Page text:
Dai, Daiwa, and Bun are at the top of the heap and heavily touted by Japanese guidebooks (many of which are translated into Chinese for the Taiwanese market) and there are also lots of guidebooks written by non Japanese published for the author's native countries (SE Asia, maybe China, Hong Kong, and I'm sure there are Korean versions), basically rehashing the same thing.

                  So it won't be surprising to see the majority of customers waiting in line at these places to be from those afforementioned countries, many of them bringing their guidebooks along. Most of the guidebooks will say nice things about each restaurant, some having a unique trait or strength over another. Daiwa is known to be bigger (and thus seats more) than Dai, and Daiwa supposedly had better toro (no idea about now), but if you wanted a wider variety of non tuna type items like cod milt appetizer, kelp marinated alfosino/kinmedai then Dai was a good choice, or if you love the brushed sauce that goes on stewed (ni) sushi like ni-anago or ni-awabi (and those items) then Bun does them with a 150 ish year preserved tradition (5th generation business) where the nikiri (sauce) is reduced and added along the years, and batches made separate for anago and shellfish (hamaguri, awabi etc).

                  As others have mentioned, it may be fun to hit one of these kind of places once just to see for yourself. I suspect the better valued eats are non sushi related and there are a ton of them around if you keep walking away from that section that are also covered in some of these guidebooks. Inoue ramen (what's the price these days for his shoyu ramen, 600 or 700 yen?) that is one man operation and one version only with no sitting space (you bring an almost overflowing bowl somewhere else to eat), as well as places that serve and specialize in (individually I mean) donburi, yakitori, Japanese style Chinese, wafu pasta (Japanese style Italian, there are places that do an interesting looking spaghetti with whole crab on top that is a bit bigger than Maryland blue crab), omurice, curry rice, Korean stone pot kimuchi + meat or seafood with instant ramen in red spicy soup, yakiniku, unaju (try this at least once), kaisendon (big cuts of cheaper quality assorted raw fish over rice).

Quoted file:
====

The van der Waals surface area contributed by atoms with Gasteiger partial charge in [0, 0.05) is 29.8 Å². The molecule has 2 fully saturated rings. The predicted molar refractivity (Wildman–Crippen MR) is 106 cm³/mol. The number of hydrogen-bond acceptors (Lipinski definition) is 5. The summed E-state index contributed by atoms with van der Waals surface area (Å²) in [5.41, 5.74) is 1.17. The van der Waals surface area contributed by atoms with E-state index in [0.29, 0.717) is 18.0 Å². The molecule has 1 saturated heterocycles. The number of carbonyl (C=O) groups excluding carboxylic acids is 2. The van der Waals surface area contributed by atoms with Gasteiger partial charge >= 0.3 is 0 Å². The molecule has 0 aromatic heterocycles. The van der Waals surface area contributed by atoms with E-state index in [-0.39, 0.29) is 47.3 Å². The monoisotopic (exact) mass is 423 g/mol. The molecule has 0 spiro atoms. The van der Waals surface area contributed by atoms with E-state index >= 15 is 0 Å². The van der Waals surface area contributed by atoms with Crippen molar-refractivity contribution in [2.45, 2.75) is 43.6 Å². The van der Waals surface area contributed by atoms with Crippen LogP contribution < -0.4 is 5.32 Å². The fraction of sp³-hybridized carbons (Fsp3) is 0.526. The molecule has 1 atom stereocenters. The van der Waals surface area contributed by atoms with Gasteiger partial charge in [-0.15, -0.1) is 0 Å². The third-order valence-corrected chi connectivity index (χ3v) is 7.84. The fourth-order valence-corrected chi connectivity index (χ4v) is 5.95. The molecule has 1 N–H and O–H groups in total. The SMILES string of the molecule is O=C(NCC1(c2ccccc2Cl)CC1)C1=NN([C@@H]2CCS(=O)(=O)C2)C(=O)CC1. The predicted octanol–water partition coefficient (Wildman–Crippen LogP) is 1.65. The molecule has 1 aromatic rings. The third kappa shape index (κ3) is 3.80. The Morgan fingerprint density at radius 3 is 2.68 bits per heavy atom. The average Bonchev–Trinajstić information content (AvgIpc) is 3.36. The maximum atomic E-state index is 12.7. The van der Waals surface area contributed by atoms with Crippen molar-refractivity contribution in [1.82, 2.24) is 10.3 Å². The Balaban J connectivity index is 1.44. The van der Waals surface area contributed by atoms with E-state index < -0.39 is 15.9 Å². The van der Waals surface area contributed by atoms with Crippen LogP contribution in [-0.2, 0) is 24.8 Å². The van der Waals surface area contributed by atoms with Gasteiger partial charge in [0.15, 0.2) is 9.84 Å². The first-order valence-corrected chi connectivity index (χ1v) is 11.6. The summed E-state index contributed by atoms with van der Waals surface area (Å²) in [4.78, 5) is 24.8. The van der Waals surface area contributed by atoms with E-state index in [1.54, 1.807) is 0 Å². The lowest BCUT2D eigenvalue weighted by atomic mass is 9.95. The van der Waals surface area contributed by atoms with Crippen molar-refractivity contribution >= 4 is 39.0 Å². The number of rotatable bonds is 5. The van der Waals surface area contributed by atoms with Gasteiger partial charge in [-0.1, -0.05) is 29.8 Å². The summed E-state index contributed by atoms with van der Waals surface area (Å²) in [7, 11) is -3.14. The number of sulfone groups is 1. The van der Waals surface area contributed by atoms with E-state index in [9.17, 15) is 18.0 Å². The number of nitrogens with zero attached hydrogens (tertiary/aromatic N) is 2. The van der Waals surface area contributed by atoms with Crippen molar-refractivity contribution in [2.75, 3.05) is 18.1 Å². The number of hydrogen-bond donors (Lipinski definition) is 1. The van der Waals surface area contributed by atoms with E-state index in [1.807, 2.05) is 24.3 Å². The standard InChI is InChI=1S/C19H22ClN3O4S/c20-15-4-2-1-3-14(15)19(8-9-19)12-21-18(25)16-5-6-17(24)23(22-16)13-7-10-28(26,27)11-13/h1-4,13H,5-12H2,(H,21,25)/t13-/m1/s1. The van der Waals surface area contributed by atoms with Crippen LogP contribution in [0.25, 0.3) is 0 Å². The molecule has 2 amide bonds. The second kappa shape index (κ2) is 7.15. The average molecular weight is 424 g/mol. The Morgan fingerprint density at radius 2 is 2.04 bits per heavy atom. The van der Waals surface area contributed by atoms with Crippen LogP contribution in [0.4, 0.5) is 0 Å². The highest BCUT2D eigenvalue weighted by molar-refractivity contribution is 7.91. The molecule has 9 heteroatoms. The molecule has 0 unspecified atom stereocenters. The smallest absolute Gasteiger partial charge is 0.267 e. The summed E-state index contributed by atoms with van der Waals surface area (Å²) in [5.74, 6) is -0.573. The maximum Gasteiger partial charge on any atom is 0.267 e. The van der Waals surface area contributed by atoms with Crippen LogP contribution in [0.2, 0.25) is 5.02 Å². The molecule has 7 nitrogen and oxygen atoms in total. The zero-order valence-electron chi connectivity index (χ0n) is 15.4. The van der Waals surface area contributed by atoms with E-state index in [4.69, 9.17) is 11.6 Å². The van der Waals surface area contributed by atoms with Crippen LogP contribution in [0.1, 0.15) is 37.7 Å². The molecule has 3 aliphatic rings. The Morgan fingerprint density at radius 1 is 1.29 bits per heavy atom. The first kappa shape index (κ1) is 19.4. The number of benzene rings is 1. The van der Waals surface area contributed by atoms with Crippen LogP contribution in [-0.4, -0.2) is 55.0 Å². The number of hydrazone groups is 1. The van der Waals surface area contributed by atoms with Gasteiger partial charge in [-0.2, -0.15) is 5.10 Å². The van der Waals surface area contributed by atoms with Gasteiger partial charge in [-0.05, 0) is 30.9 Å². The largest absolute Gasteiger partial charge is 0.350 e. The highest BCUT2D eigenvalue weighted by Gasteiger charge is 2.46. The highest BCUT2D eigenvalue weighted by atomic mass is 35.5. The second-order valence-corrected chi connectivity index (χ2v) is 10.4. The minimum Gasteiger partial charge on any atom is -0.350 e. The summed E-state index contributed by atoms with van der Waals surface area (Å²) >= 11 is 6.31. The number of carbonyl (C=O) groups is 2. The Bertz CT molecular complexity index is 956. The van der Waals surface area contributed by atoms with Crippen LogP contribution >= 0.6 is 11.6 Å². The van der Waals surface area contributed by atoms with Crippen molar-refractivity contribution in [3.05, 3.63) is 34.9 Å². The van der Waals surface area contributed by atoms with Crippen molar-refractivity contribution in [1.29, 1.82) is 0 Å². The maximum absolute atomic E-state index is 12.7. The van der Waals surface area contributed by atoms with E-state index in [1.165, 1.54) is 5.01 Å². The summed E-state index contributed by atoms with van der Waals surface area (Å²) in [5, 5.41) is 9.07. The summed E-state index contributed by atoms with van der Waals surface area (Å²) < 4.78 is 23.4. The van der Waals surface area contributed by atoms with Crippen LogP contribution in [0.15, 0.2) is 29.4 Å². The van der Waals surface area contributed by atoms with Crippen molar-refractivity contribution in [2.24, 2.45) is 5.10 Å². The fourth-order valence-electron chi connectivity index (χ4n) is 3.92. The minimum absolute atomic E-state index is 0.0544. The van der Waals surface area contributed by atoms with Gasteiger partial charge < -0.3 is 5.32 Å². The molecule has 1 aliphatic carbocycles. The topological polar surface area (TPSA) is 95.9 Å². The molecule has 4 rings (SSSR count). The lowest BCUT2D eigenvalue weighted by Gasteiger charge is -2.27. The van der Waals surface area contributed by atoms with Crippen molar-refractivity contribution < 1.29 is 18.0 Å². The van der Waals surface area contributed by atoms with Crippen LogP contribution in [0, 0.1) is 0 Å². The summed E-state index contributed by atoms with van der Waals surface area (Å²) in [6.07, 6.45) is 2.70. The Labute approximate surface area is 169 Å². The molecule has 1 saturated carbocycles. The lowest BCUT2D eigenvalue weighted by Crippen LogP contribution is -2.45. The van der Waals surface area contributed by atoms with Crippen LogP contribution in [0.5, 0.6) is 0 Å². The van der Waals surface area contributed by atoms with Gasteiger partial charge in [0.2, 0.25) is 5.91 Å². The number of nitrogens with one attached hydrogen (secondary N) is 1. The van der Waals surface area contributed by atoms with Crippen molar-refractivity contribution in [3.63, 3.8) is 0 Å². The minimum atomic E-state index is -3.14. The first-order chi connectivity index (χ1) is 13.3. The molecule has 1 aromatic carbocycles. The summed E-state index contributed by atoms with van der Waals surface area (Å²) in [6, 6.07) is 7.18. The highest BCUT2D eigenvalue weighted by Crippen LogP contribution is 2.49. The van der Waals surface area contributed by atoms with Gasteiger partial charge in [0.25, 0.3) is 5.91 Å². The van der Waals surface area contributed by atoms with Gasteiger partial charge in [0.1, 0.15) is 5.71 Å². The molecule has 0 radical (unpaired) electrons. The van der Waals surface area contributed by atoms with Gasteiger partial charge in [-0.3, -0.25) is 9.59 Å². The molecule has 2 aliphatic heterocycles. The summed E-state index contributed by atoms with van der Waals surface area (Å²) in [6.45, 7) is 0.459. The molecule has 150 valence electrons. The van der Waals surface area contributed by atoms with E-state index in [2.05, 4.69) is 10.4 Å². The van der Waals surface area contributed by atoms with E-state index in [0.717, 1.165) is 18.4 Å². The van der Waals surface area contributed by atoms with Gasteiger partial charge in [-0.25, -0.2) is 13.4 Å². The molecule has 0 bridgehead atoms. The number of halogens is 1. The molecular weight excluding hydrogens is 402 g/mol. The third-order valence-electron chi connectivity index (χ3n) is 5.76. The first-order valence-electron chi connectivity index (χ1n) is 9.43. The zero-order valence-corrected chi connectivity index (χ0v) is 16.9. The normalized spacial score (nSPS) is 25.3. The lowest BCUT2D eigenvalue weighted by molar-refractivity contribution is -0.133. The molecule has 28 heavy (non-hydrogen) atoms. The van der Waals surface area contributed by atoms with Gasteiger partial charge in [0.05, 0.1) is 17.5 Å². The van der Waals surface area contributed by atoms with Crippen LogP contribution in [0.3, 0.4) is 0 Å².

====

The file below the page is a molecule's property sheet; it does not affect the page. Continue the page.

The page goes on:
There's a place very close to or next to Dai/Daiwa if I'm not mistaken, called Yachiyo, and they serve various rice plates with curry, deep fry (e.g. deep fried shrimp/ebi furai), and a limited offering of ramen style chashu (big thick juicy slabs of pork) with pepper and they top a fried egg with it. I remember watching a youtube clip about Ono Jiro of Sukiyabashi Jiro, a Japanese documentary where a camera crew followed him around, where he went to Tsukiji in the morning and chatted with his vendors, he stopped by Yachiyo and had curry rice for lunch.

                  1. re: K K

                    Wow thanks for the reply and all the info! I'll definitely try to sample as many of those foods you mentioned as possible. I'll probably try to make it out to Tsukiji once or twice (I have to take my gf whose never been). Maybe I'll go for Bun or Daiwa this time. I've also added Inoue and Yachiyo to my list.

                    1. re: chingchongjetli

                      You may want to do further research on your own before jumping into the recommendations from guidebooks.

                      Here's goramen's review of Inoue, who liked the broth more than the noodles or chashu

                      http://www.goramen.com/2009/07/chuuka...

                      I suspect there are better choices.

                      One thing you might want to try if this is not off putting to you, is at Kitsuneya. More info from this post by E Eto. Cheap comfort food in a way.

                      http://chowhound.chow.com/topics/792159

      2. It seems to me that moving to Tokyo and planning to dine out on sushi multiple times per week is equivalent to moving to New York City and planning to go to steakhouses multiple times per week. It's not a terrible thing to do, certainly, but it might strike the outside observer as perhaps being based on incomplete information.

        At any rate I hope you enjoy your stay in Tokyo, and report back occasionally, whatever you end up eating.

        12 Replies
        1. re: Robb S

          I actually did move to New York City for awhile, and as you said, I did not go to steakhouses multiple times per week lol. I currently live in Los Angeles and used to eat sushi 2 to 3 times a week for lunch while I was still working. I'm not talking splurging on Urasawa omakase a couple times a week, but rather casual lunch outings where I could satisfy my constant sushi cravings. I saved the omakase meals for more special occasions. Now I rarely get to eat sushi anymore because I'm unwilling to spend what little money I have on the quality of sushi I can get within my budget.

          While I'm in Japan, I would like to take advantage of what I perceive to be a greater price to quality ratio for sushi (which is by far my favorite type of food). Don't get me wrong, I totally understand that Japan is quite arguably the culinary capital of the world (with sushi playing no more than a supporting role in that). I plan on trying to sample as much Japanese cuisine as possible, given that I am a huge fan of all types of Japanese food. I figure if I do 2-3 out of 14-21 meals a week, I will still have many opportunities to try a variety of other foods.

          With all that being said, if you could give me any suggestions on other places to try, that would be greatly appreciated. I am very eager to find a good ramen-ya, izakaya, tonkatsu-ya, kare-ya, yakitori-ya, etc. I'm also a big fan of kaiseki, but am not sure how many times I will be able to do that due to my budget constraints. Thanks in advance!

          1. re: chingchongjetli